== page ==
There aren’t many contexts wherein ‘Icelandic’ forms part of a natural phrase to an outsider such as myself. If I think ‘American…’ I complete the phrase with ‘Horror Story,’ ‘Hustle’ or ‘Heartbeat,’ among numerous other affiliated terms. There are but two completions which spring to mind after ‘Icelandic’ for me: ‘beer’ and ‘metal.’ I therefore understandably privilege the overachieving country and am here to impart on you the knowledge of yet more exemplary cultural output. Arising from the igneous, krieg crust permeating the bedrock of all things Icelandic, Misþyrming is largely the work of enigmatic multi-instrumentalist, composer and frontman, D. G. It truly captures the essence of everything I perceive as Icelandic: brutal, cold and harsh, but earthly, beautiful and adventurous too. Söngvar elds og óreiðu is among the best black metal you will hear this year.
It makes for an unusual first listen, gripping you with its frosty, blackened, but ultimately orthodox fingers, before gradually relinquishing its subtler, atmospheric mysticism. It’s a rare album which is immediately striking with its shrieking, chaotic black metal core, but also rewards repeated listens as its avant-garde, melodic and atmospheric qualities stir in its depths. This isn’t just reserved for a few exclusively-ambient tracks scattered throughout (though there is one), but is subtly integrated into Söngvar‘s progression. Opener “Songür heiftar” features unnerving guitar twangs demarcating avant-garde touches used by such bands as Taarenes Vaar, and the tempestuous passages more commonly heard in black metal gradually divulge a dark and mysterious atmosphere.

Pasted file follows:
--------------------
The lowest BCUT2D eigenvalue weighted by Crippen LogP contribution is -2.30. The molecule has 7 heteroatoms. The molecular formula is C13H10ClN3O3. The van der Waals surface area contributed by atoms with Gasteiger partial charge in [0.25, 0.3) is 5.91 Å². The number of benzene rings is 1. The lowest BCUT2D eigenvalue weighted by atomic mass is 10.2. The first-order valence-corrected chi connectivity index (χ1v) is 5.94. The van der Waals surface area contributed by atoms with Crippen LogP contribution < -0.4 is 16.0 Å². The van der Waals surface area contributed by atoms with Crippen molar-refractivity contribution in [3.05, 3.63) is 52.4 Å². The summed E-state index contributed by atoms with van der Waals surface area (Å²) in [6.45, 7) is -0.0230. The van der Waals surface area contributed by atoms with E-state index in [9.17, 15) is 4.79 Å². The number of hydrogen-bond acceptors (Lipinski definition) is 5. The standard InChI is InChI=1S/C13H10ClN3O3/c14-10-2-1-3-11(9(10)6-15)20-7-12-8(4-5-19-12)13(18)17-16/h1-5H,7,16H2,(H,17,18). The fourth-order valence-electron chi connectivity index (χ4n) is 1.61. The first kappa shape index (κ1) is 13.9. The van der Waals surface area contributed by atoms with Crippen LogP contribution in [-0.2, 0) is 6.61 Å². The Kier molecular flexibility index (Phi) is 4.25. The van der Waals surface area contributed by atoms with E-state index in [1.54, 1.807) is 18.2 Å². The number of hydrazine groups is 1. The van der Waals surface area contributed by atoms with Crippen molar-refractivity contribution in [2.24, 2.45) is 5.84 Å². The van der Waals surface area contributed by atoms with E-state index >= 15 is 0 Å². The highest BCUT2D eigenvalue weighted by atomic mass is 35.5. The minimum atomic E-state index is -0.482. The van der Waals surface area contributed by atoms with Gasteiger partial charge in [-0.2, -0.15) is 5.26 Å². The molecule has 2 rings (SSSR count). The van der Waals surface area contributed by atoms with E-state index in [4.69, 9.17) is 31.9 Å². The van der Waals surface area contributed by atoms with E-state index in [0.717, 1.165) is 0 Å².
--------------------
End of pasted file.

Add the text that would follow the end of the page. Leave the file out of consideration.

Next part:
Transitioning from this first song, Söngvar tracks a wholly satisfying course through its 44-minute length, clasping your attention close to its bosom throughout. The bar is raised by second track “…af þjáningu og þrá,” an even more satisfying slice of atmospheric black metal, before truly introducing the weirdness which elevates the material on “Endalokasálmar.” Despite retaining its brutality, the drums have a definite groove here, and the vocals take on a deeper, more unsettling, tone. It breaks after a suitably explosive climax into an atonal piano melody with a carnival-esque swing. The next track is the dissonant, ambient interlude which while unremarkable in and of itself, fits perfectly the album’s structure. This is juxtaposed by “Er haustið ber að garði,” which I can only describe as if serious black metal met upbeat grind, featuring an awesome buzz-sawing melody. Without devolving into a frowned-upon track-by-track review, things heighten over the second half as all previously utilized styles are drawn together into a couple of lengthier tracks and the album reaches its own climax. It goes such a long way to have a well-paced and digestible runtime as Söngvar does.
This will inevitably sound pretentious as fuck, but Misþyrming‘s début feels like it flows and breathes, and is almost sentient in its free-form yet precise depiction of Icelandic frostiness. The savage intensity some desire in their black metal is there, but its moody grace and clarity is what consolidates this into an excellent release. When this thing is available for the very reasonable price of nothing at all, there is literally no good reason why you should not be circulating wintry winds through your preferred listening space.
Tracks to check: “Er haustið ber að garði,” “Friðþæging blýþungra hjartna,” “Söngur uppljómunar”